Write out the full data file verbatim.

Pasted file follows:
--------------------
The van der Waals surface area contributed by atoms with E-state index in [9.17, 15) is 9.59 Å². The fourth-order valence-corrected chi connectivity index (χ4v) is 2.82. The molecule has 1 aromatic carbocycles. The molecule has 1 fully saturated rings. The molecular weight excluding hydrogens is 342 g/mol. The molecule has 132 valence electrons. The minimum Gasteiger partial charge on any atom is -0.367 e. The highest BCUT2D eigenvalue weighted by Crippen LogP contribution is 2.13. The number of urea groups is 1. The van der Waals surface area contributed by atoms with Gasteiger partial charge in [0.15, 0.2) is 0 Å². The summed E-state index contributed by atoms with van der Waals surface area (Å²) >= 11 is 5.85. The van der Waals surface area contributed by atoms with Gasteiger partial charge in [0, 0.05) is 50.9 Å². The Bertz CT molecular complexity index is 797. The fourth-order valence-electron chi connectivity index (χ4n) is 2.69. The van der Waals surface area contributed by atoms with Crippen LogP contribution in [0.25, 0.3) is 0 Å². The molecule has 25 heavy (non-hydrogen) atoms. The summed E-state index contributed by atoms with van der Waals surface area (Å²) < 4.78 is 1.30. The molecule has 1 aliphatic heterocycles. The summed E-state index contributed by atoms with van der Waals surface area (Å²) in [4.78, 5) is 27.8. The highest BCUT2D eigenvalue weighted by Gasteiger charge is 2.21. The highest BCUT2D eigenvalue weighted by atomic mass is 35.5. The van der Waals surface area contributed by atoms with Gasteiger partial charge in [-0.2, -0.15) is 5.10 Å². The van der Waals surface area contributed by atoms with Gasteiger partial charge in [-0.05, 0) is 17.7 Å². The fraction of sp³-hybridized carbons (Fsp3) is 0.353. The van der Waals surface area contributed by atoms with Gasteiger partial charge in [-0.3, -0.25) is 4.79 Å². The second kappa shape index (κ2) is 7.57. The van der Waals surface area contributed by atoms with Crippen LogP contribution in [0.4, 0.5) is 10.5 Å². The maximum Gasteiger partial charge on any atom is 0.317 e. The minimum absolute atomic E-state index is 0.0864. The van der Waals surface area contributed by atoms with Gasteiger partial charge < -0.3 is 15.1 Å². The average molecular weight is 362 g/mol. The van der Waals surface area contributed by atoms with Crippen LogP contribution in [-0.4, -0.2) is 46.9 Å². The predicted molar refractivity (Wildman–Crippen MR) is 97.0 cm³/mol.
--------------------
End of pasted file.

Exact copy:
The van der Waals surface area contributed by atoms with E-state index in [9.17, 15) is 9.59 Å². The fourth-order valence-corrected chi connectivity index (χ4v) is 2.82. The molecule has 1 aromatic carbocycles. The molecule has 1 fully saturated rings. The molecular weight excluding hydrogens is 342 g/mol. The molecule has 132 valence electrons. The minimum Gasteiger partial charge on any atom is -0.367 e. The highest BCUT2D eigenvalue weighted by Crippen LogP contribution is 2.13. The number of urea groups is 1. The van der Waals surface area contributed by atoms with Gasteiger partial charge in [0.15, 0.2) is 0 Å². The summed E-state index contributed by atoms with van der Waals surface area (Å²) >= 11 is 5.85. The van der Waals surface area contributed by atoms with Gasteiger partial charge in [0, 0.05) is 50.9 Å². The Bertz CT molecular complexity index is 797. The fourth-order valence-electron chi connectivity index (χ4n) is 2.69. The van der Waals surface area contributed by atoms with Crippen LogP contribution in [0.25, 0.3) is 0 Å². The molecule has 25 heavy (non-hydrogen) atoms. The summed E-state index contributed by atoms with van der Waals surface area (Å²) < 4.78 is 1.30. The molecule has 1 aliphatic heterocycles. The summed E-state index contributed by atoms with van der Waals surface area (Å²) in [4.78, 5) is 27.8. The highest BCUT2D eigenvalue weighted by Gasteiger charge is 2.21. The highest BCUT2D eigenvalue weighted by atomic mass is 35.5. The van der Waals surface area contributed by atoms with Gasteiger partial charge in [-0.2, -0.15) is 5.10 Å². The van der Waals surface area contributed by atoms with Gasteiger partial charge in [-0.05, 0) is 17.7 Å². The fraction of sp³-hybridized carbons (Fsp3) is 0.353. The van der Waals surface area contributed by atoms with Gasteiger partial charge in [-0.3, -0.25) is 4.79 Å². The second kappa shape index (κ2) is 7.57. The van der Waals surface area contributed by atoms with Crippen LogP contribution in [0.4, 0.5) is 10.5 Å². The maximum Gasteiger partial charge on any atom is 0.317 e. The minimum absolute atomic E-state index is 0.0864. The van der Waals surface area contributed by atoms with Gasteiger partial charge < -0.3 is 15.1 Å². The average molecular weight is 362 g/mol. The van der Waals surface area contributed by atoms with Crippen LogP contribution in [-0.4, -0.2) is 46.9 Å². The predicted molar refractivity (Wildman–Crippen MR) is 97.0 cm³/mol.